Assessments and Patterning

Aug 13, 2019

Three very different and distinct morphologies (four if you count the gorilla in the background), will most likely lead to four very different and distinct pattern variations. What objectively constitutes a good archetype (squat, hinge, upper-body movement vectors, etc) across all morphologies? Would you expect all four of these individuals to move the same from a visual perspective? Would that constitute their movement as being either “good” or “bad” respective to one another? Or would you look at how structures move in relation to one another within the same organism?
These questions are one area where I see a huge hole in the active assessment process, the other being that motor learning with increased immersion will inherently lead to improvements in testing scores and potential false-positives (a post for a different day though). This is why I’ve began leaning towards passive ROM testing that last few years, you can learn to game a movement but you...

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On Goal Selection

Aug 13, 2019
What’s behind a goal? Is it born out of expertise or ignorance, inherent motivations or (often arbitrary) social norms?
In my experience the majority of potential clients that I’ve interacted with have come to me with a goal, but very little knowledge of the lifestyle considerations or cost involved in achieving that goal. How do you turn the subjective to the objective, the qualitative to the quantitative, the abstract to reality? How do you bridge the gap and set them up to succeed?
Understanding WHO your client is, WHAT they want to achieve, and WHY they are pursuing it will allow you to intelligently discuss HOW you can help them along the way. Your intake process matters, the questions you ask matter, and allowing them to articulate their perceptions without interrupting matters. As trainers, we tend to see training as a priority as that is what our bias dictates, but often fail to understand the obstacles our clients face from a coherence standpoint. Questions to...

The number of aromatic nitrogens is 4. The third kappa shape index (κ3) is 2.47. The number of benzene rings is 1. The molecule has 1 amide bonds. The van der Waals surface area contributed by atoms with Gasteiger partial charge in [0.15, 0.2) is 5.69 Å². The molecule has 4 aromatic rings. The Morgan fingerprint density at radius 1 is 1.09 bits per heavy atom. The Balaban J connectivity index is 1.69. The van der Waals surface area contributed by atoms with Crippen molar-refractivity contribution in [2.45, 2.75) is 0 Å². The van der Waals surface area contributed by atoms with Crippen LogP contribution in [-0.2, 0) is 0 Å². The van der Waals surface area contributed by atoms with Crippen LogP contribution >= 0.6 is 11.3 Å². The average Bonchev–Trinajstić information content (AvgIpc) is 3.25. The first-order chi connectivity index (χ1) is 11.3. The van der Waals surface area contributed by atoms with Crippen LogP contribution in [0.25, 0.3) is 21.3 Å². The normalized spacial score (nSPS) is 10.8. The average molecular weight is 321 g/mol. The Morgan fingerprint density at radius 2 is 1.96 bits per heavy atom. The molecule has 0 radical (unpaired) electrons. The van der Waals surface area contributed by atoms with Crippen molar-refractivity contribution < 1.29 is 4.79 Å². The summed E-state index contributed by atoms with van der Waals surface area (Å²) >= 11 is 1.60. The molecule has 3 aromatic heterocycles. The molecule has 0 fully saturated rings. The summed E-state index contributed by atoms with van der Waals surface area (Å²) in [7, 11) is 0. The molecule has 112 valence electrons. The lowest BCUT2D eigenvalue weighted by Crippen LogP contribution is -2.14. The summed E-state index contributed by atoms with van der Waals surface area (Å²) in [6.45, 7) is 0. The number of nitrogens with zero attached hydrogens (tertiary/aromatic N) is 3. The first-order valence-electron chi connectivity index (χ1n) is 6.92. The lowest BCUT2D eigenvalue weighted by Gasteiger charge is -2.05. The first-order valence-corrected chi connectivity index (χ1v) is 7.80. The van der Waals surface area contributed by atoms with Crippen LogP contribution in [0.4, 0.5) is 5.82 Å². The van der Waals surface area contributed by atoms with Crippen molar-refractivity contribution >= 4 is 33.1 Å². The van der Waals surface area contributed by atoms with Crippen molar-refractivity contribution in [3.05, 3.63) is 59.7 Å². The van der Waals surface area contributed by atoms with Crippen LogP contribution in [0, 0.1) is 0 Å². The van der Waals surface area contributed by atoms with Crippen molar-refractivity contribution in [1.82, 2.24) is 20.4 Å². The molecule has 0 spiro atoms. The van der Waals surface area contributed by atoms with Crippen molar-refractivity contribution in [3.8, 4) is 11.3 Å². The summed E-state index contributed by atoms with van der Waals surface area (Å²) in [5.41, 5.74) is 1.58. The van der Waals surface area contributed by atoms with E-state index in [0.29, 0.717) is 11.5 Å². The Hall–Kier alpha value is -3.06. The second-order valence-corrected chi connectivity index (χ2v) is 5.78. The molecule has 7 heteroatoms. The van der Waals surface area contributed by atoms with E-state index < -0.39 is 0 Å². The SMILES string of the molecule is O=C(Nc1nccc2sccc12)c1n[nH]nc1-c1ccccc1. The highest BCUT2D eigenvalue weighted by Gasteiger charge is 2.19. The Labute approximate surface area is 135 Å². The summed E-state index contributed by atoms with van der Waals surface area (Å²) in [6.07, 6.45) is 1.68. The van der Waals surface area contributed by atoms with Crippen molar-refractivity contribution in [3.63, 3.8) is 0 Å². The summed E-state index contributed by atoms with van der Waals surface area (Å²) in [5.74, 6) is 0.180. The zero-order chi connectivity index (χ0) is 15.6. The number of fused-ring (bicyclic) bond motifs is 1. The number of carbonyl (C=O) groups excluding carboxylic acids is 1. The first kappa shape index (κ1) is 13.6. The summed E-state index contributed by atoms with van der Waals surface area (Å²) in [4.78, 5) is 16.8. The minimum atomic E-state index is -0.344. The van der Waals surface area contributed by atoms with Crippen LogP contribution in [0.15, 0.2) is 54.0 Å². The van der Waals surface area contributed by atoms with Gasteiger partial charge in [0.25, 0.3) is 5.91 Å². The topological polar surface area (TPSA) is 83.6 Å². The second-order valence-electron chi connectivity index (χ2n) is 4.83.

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Are You Setting The Table?

Aug 13, 2019

Environment often dictates the quality of a workout. A mix of familiarity, anticipation, and the right community (lifting partners/demographic/coaches) can create an overall feeling of eustress (as opposed to distress) respective to the session. This often impacts your experience much more than your program design and available equipment selection, and these are things that everyone recognizes (often subconsciously) and inherently appreciates.
This is service, creating an environment that drives engagement and perpetuates adherence. THIS is what creates a platform for your message to be heard.
As a trainer you should be trying to recreate those variables respective to each clients needs.
Ask yourself, how do you set the environment to create eustress rather than distress?
How do you communicate with them?
Do you care?
Would you train with you?

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